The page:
KraneShares reports on 2021 China outlook
China ETF specialist firm KraneShares has prepared a detailed outlook for the state of China’s economy, capital markets, politics, and favourite themes for 2021. This comes as figures reveal that China’s economy grew 6.5 per cent in the fourth quarter of the year.
KraneShares writes that China’s first-in/first-out experience with the coronavirus resulted in a robust economic rebound and stock market rally in the latter part of 2020.
“We believe that China can serve as a model for what may occur in other countries in 2021, as they also work to defeat the pandemic,” the firm says.
The MSCI China All Shares Index ended the year up 33.6 per cent, as opposed to 18.4 per cent for the S&P 500 Index, KraneShares reports.
“While the Western world had not experienced a pandemic in almost 100 years, China’s experience with the 2003 SARS outbreak led to the development of containment policies, including quarantines, social distancing measures, and mask wearing.”
The firm notes that each of these policies was introduced in China in January 2020, and now, China is a full three quarters removed from quarantine.
“While China’s strong economic performance in 2020 will face year-over-year (YoY) comparisons beginning in the second quarter of 2021, the pace of economic growth should remain robust throughout the year,” the firm writes.
The firm notes that China’s policy measures to control the pandemic helped China to lift its quarantine in Q2 2020 and maintain a V-shaped economic recovery.
“This recovery continues today, as evidenced by economic data and the results of publicly traded companies. China implemented monetary and fiscal policy support while taking further measures, such as providing credit for businesses impacted and issuing bonds for infrastructure projects.”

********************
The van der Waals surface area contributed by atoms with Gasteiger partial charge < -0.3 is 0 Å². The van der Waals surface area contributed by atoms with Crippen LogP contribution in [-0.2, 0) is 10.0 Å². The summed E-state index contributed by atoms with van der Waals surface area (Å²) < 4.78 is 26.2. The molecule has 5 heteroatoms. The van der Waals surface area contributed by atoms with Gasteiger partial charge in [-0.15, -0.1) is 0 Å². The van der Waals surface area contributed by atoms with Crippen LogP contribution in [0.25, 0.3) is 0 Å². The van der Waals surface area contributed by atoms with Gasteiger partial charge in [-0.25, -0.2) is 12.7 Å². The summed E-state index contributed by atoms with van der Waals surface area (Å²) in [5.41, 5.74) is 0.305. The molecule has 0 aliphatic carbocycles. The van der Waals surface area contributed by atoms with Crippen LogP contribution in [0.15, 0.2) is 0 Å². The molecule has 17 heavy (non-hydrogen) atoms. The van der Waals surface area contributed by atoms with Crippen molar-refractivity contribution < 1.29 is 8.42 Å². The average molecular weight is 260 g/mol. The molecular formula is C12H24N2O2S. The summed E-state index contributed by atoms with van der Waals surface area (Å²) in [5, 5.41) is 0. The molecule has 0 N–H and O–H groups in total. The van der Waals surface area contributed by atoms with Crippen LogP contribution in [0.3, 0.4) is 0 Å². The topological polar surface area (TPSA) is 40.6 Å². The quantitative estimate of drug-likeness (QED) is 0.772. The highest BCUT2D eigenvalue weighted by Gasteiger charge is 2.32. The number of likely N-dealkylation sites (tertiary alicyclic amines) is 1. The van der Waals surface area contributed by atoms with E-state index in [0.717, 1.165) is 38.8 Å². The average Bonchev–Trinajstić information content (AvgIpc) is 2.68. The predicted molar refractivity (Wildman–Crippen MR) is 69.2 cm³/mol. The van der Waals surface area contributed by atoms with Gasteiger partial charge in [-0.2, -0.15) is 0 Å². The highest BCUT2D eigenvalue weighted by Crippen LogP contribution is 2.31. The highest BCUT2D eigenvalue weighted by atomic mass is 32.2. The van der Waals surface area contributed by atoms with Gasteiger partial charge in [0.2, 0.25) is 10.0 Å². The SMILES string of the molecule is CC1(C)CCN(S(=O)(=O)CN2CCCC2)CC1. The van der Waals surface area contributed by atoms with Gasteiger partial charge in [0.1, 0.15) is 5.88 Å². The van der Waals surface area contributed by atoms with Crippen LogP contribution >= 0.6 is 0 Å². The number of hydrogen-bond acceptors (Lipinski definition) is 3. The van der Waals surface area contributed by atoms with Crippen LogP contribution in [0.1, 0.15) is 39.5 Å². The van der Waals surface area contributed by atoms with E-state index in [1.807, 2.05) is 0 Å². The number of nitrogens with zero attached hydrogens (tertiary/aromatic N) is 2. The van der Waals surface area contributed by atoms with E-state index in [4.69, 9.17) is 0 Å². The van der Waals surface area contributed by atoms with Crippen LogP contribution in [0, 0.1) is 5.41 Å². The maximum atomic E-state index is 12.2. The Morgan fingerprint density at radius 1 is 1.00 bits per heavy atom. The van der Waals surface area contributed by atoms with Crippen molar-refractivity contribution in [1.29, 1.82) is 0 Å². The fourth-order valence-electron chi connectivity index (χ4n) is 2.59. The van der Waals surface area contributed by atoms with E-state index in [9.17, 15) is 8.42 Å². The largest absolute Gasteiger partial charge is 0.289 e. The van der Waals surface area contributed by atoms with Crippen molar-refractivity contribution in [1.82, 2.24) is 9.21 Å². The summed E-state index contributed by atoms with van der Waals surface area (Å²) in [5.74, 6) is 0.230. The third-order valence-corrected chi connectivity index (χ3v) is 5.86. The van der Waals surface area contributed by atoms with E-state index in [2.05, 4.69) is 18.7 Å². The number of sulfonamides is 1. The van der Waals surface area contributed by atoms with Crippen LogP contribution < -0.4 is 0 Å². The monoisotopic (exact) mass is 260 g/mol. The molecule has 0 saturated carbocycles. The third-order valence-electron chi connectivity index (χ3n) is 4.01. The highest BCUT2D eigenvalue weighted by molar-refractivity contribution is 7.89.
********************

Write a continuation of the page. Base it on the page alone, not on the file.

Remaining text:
KraneShares notes that these measures were very different from how China responded after the Global Financial Crisis (GFC) when it issued large amounts of debt to stimulate the economy.
“This time, China’s economy is apt not to suffer from a debt-induced hangover as it did post GFC. It is crucial to note that interest rates were not cut in 2020, which is exceedingly rare across developed and emerging market countries.
“China’s rate environment aided the renminbi’s performance versus the US dollar, euro, and other major currencies. The renminbi’s strength is likely to continue to benefit from its conservative interest rate policy. It is feasible that monetary policy measures could tighten in late 2021 to prevent the economy from overheating, though we believe the current support will be scaled back incrementally. Chinese exports will also face a high hurdle in YoY comparisons in 2021, having been driven by strong demand for health care exports such as Personal Protective Equipment (PPE) and ventilators while work from home (WFH) drove demand for computers, laptops, and iPhones. Exports of health care and WFH goods are likely to decrease in 2021 while demand for traditional exports picks up.”
In conclusion, KraneShares writes: “As we enter 2021 with high hopes of the pandemic gradually receding, there are signs of economic progress happening around the world.
“Moreover, fields such as health care, clean technology, electric vehicle, consumer technology, and fintech seem to have experienced an inflection point in 2020. We are certainly encouraged by the return of diplomacy between the world’s largest economies in 2021.
“Political stability and a mindset of cooperation and inclusion could certainly help spur global growth and innovation. We believe this year looks even brighter than last year, and China could serve as a model for what may occur in other countries in 2021.”